Tai Chi Articles from the teapotmonk
The History of Taichi Going West
A WILD WEST BACKDROP
First we need to forget Tai Chi for a moment. Instead we need to look at the backdrop to what was happening in the West by the time it began to arrive in a significant way. Yes, there had been the odd teacher demonstrating Tai Chi moves and even teaching classes before the 60's, but they were few and far between. Bruce Lee arrived onto the shores San Francisco in 1959, to a world that had never seen Gung Fu. The west was not quite ready for the East. It would have to await the arrival of two more factors: The global phenomena of the Little Dragon and the parallel interest in the exoticism of the East.
By the early 60’s, liberation movements had been gathering pace across Western Europe and the USA and by the end of the decade and the beginning of the 70’s such movements had become so widespread and so popular that their original message of liberation and empowerment, disarmed became dissipated - replaced and displaced by a surfeit of meditation retreats, vegan weekend escapes and personal development courses. Turn on, tune in, drop out said good old Tim Leary in 1967 to a gathering of 30,000 hippies in Golden Gate Park in San Francisco.
In the 1970’s this shift away manifested itself into the cult of measurability - physically sculpting one's bodies in a desperate need to experience change against an indifferent consumerist society. Body building, aerobics, hot-yoga, hot-pants - we all became obsessed with how we look and feel, rather than who we were or where we were collectively heading. (And you thought Instagram was to blame?)
By the time we had transitioned into the 21st century, the idea of seeking collective answers to social problems changed direction once more, moving ever further from the exterior to the interior manifesting itself now in personal salvation, spirituality, mindfulness and the search for the perfect downloadable app to give us a sense of balance in a world careering onwards and out of control.
From the 1980's to 2016
All of this is understandable in light of the unstoppable expansion of the neo-liberal economic order, globalisation, the hegemony of the market place, the dominance of the economic and the parallel collapse of any alternative vision from the progressive movements. The cult of individualism had won, culminating in Britain's referendum, and Trump promised to make America great again - by building a wall.
The Arrival and Neutrality of Tai Chi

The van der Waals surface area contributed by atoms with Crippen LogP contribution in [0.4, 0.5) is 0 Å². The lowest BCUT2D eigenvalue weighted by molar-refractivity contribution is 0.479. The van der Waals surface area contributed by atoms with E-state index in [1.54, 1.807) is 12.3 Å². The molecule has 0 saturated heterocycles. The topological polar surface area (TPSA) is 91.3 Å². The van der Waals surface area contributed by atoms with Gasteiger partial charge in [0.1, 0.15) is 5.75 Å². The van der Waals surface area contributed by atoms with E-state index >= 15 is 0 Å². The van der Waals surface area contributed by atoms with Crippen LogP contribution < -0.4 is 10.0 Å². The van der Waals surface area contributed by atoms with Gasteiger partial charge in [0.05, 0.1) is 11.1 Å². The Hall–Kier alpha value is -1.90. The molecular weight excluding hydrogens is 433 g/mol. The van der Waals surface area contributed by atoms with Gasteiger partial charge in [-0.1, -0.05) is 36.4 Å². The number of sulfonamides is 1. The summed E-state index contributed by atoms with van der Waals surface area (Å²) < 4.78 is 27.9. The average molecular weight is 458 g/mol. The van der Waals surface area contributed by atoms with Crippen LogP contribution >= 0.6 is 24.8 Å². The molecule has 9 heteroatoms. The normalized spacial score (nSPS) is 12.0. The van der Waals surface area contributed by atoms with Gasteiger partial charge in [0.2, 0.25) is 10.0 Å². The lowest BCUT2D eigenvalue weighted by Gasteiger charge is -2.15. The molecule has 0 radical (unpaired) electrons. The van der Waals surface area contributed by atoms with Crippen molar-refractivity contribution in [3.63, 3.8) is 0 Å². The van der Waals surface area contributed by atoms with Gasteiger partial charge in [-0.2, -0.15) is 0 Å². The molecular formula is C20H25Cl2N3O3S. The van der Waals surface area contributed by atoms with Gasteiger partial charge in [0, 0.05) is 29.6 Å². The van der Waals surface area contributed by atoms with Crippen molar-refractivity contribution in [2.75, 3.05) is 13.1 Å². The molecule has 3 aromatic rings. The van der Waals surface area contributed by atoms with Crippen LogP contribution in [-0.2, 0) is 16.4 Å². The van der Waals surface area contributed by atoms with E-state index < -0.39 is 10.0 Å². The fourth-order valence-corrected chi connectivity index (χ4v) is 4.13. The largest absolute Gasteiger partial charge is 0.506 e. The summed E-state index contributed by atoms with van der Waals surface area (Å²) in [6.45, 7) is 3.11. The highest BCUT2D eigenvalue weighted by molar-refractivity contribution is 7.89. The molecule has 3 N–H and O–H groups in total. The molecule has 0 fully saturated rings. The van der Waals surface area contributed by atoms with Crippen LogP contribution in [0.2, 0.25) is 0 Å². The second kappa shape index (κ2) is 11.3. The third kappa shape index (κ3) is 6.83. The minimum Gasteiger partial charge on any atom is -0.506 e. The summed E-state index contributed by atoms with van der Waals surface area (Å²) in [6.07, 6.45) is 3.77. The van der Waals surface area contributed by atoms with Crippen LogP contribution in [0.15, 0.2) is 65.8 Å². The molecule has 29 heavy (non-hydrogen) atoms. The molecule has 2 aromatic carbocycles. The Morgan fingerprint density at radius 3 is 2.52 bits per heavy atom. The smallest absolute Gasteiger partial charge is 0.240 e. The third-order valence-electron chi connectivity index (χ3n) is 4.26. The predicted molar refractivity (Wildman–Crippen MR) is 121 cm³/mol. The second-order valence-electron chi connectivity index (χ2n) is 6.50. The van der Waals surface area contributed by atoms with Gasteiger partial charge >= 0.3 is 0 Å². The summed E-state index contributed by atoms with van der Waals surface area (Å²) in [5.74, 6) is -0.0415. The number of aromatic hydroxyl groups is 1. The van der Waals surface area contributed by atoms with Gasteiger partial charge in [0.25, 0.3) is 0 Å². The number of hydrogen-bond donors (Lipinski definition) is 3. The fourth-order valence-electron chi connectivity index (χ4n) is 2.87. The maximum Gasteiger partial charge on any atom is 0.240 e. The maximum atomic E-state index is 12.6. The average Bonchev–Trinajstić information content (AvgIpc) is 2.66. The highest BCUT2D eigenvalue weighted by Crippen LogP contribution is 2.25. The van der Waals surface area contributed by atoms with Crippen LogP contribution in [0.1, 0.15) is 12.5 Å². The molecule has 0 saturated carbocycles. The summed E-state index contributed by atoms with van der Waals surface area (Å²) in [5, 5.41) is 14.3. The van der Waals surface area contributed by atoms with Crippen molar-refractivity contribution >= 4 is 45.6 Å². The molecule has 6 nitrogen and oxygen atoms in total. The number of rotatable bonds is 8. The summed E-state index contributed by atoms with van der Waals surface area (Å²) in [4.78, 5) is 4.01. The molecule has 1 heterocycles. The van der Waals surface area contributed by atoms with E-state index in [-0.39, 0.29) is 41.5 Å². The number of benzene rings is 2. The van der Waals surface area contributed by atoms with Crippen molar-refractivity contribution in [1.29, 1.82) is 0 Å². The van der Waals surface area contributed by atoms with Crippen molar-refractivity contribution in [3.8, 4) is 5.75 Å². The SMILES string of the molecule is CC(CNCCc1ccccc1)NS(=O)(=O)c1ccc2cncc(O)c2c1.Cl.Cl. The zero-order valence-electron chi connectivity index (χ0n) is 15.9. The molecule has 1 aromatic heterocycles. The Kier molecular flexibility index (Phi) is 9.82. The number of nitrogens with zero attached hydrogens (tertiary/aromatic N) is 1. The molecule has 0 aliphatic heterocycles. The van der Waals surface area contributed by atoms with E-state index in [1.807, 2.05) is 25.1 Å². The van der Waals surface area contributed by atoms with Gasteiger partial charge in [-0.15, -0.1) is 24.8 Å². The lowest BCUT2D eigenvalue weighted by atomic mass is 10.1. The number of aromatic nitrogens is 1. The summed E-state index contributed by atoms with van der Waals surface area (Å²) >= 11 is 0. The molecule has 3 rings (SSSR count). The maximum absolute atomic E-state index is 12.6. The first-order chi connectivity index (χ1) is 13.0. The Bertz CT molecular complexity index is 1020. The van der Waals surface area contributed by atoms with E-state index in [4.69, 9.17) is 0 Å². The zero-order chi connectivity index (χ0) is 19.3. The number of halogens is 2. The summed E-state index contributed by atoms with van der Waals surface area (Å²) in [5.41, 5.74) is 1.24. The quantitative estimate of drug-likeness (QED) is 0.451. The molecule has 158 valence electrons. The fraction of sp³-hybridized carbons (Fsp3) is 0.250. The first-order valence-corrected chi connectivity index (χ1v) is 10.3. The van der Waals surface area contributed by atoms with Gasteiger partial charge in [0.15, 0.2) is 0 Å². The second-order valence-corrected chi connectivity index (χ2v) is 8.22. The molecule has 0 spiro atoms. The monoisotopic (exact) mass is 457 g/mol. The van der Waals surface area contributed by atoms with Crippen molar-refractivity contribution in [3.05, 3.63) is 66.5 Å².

Tai Chi in the West has hardly been immune to such changes. It has, on the contrary, played its part in propping up, reinforcing and mirroring such tendencies. Though initially embraced as part of the alternative culture, it shared a philosophy for doing collective good. Its deep philosophical roots were entangled and entwined with the world. It sought not to withdraw but to engage with it, not retreating from it but actively changing it.
However, these concepts and practices were left on the sidewalk by the 70's. Politics had proven an unworthy companion for an art that could be sold in so many different ways, and like Yoga, Tai Chi could sell a slogan to embrace any new movement:
The Top 5 Pinterest/Instagram Messages
AND WHY NOT?
It all sounded so good, so refreshing, so individualistic. Who wants to wait for the world to change, when we can change ourselves right now? Learn to leave things the way they are, concentrate on your personal mantra and retreat inwards. Settle for a life of personal goals. Tick off your todo list, speak to your personal assistant. Just do it.
But movements are never constructed by talking to yourself (even if that self is Alexa or Siri or Google Home). The suffragettes didn't retire after convincing themselves of the need for universal suffrage. Nor the Black Lives Matter movement. Extinction Rebellion came about partly because recycling your cardboard alone, just didn't hack it. At some point we all have to talk to someone else.
I know, this is difficult these days, as we leap consciously and enthusiastically into our own echo chambers. It is so much easier to abandon the politics of the street for an online petition.
SO HOW DOES TAI CHI FIT IN TO THIS?
At present, Tai Chi does very little to counter this tendency. Cyclical debates on the practicality of pugilism versus the practicality of living well, drive us back into the realms of individualism again: Styles and masters, grandmasters and schools, prowess, skills-sets, internal strength, internal energy emissions, challenges, slogans, Trump’s red-buttons, the length of a Steven Seagal pony-tail, colour of a silk suits….
CAN TAI CHI STILL DO GOOD?
So what could we do? Where could we go with this art if not up our own back-sides, bobbing inanely on the flotsam and jetsam of a Facebook timeline?
Tai Chi is not necessarily an impotent force. It' not genetically predisposed to non-action. It contains within itself the seeds for change. Sol, here's a few ideas. But, don't get too excited, they’re not for everyone…
What's yours? Where do you find the purpose in what you do, the challenges in what you learn, the currents that run agains this age of complacency? How do you engage with something more than your own self, how do you escape the reverb of your thoughts? How do you touch and change the world around you through your art?
Interested in Applying Tai Chi outside the confines of the classroom? Try reading more on the the subject....
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